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Is there a term for a person performing worse at something because they are being watched?

For example, a person makes more mistakes typing when someone is watching over their shoulder?

Attempts to answer question:

I've considered the Hawthorne effect and observer effect as an options, but they seem to relate to specific experimental, information technology-related, or physical (as in physics) situations rather than daily life.

I don't think stage-fright applies to the example, because the decreased performance is not driven by anxiety.

Edit: I've seen people very at ease in a one-on-one situation still make more frequent typos when I watched them and vice-versa. Neither they nor I were anxious.

Idioms, single-word answers, and short phrases are all acceptable answers.

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    "I don't think stage-fright applies, because the decrease performance in not driven by anxiety." Are you sure about that? Because, every time I get stage-fright, the decrease in performance is due to anxiety. They don't call anxiety disorder for nothing serious. – Blessed Geek Dec 5 '14 at 21:37
  • I've updated the question to attempt to clarify how anxiety, anxiety disorders, performance anxiety etc. is not the answer I seek. – Minnow Dec 6 '14 at 0:48
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    The anxiety may be subconscious, but this is almost certainly a case where being observed makes you try harder to do something well, and that ends up making you do worse. – jxh Dec 6 '14 at 1:03
  • Perhaps you're right. Or is it that the person is simply a distraction? – Minnow Dec 6 '14 at 1:38
  • It's possible a person could have negative feedback of tilt that causes performance loss vs. anxiety. en.wikipedia.org/wiki/Tilt_%28poker%29 – Neil Apr 6 '15 at 1:59
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There is the term choking in psychology. It is performing worse under pressure or if you are expected to perform well. It is also mentioned that, if you are being watched when you are performing a task, it means that performing well in this task is important. Thus, people perform worse.

The term choking is usually used in sports but you can choke in social interactions or anywhere.

Below is an explanation of choking and an example from the book "The Curse of the Self : Self-Awareness, Egotism, and the Quality of Human Life" By Mark R. Leary Professor of Psychology Duke University (2004).

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Social loafing is a related term also. It is not exactly about being watched but you perform less when you are in a group or if there are people around.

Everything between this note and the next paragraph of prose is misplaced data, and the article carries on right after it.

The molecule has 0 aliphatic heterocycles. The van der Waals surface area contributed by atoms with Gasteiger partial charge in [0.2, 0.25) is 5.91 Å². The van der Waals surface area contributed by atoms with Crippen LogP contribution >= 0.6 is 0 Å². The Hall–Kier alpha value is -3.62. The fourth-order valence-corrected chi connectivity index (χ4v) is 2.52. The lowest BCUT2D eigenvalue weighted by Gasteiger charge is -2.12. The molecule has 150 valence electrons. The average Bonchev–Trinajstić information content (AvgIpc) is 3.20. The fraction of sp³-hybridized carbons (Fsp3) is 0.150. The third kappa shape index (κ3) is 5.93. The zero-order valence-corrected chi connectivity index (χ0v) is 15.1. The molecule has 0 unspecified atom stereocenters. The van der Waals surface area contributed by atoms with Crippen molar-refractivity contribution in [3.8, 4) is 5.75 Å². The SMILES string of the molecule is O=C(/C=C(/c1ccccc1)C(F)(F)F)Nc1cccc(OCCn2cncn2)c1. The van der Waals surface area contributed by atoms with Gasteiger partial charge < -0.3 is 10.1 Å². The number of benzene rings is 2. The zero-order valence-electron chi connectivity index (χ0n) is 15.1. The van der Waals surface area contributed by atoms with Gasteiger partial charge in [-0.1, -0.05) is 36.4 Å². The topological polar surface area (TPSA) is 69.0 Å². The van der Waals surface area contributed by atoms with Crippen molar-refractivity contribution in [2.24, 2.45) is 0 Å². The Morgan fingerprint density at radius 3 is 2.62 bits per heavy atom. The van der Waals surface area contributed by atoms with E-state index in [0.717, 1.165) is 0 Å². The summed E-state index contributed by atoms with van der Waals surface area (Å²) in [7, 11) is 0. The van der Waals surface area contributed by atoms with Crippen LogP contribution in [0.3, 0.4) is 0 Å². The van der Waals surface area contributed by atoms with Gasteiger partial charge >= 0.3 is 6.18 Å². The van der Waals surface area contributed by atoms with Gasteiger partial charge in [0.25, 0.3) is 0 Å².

In the social psychology of groups, social loafing is the phenomenon of people exerting less effort to achieve a goal when they work in a group than when they work alone.

http://en.wikipedia.org/wiki/Social_loafing

  • I was going to downvote this one, but "choking" is a valid term to use, even if "social loafing" isn't. – Hot Licks Dec 6 '14 at 0:53
  • @Hot Licks: I didn't claim that it is the right word though. I can put that after "choking". – ermanen Dec 6 '14 at 3:03
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    @ermanen: Thanks for your answer. In my opinion, choking is the best of the responses to date. It suggests self-awareness as a cause for decreased performance rather than anxiety. Performance anxiety is certainly applicable in some situations, but not the example I've provided. – Minnow Dec 6 '14 at 18:29
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    I, too, thought of choke artist, but I wasn't sure that term was necessarily related to being watched. Nice research here. – J.R. Dec 8 '14 at 16:54
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Performance anxiety might work. Definition here:

http://medical-dictionary.thefreedictionary.com/performance+anxiety

I know you disqualified "stage fright" because it relates to anxiety, but is the effect not anxiety-driven?

I do seem to remember some research about both typing speed/accuracy and shoe-tying speed when being watched. I have failed to locate it...

  • Your answer is appreciated (and popular at that). Performance anxiety is certainly applicable in some situations, but not the example I've provided. I attempted to illustrate a low pressure situation, where anxiety is absent and the performance is still affected. – Minnow Dec 6 '14 at 18:31
  • I understand, and I guess it could be described generally as observer effect (though not specifically, because that includes a variety of effects). As I said I think there is research on this and I'm pretty sure I've seen the more precise term you're seeking. Now if only I could find it. Maybe unconscious negative observer effect might come close to characterizing it... – Rusty Tuba Dec 6 '14 at 18:46
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How about under pressure or pressurised?

  • Pressure may apply as the basis of the change in performance, but doesn't describe the response. Being under pressure or pressurized may result in higher performance (e.g. meeting a deadline or any of innumerable examples in sport). – Minnow Dec 6 '14 at 18:38
  • True. How about nerve-wracked? – Mynamite Dec 6 '14 at 20:29
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I think 'self-conscious' expresses this.

Example: 'when the man appeared before the panel of judges he became self-conscious and fluffed his lines.'

It means that he became aware of what he was doing and that somehow... put him off doing it.

'Uncomfortably conscious of oneself as an object of the observation of others'

https://www.merriam-webster.com/dictionary/self-conscious

protected by tchrist Feb 10 at 2:32

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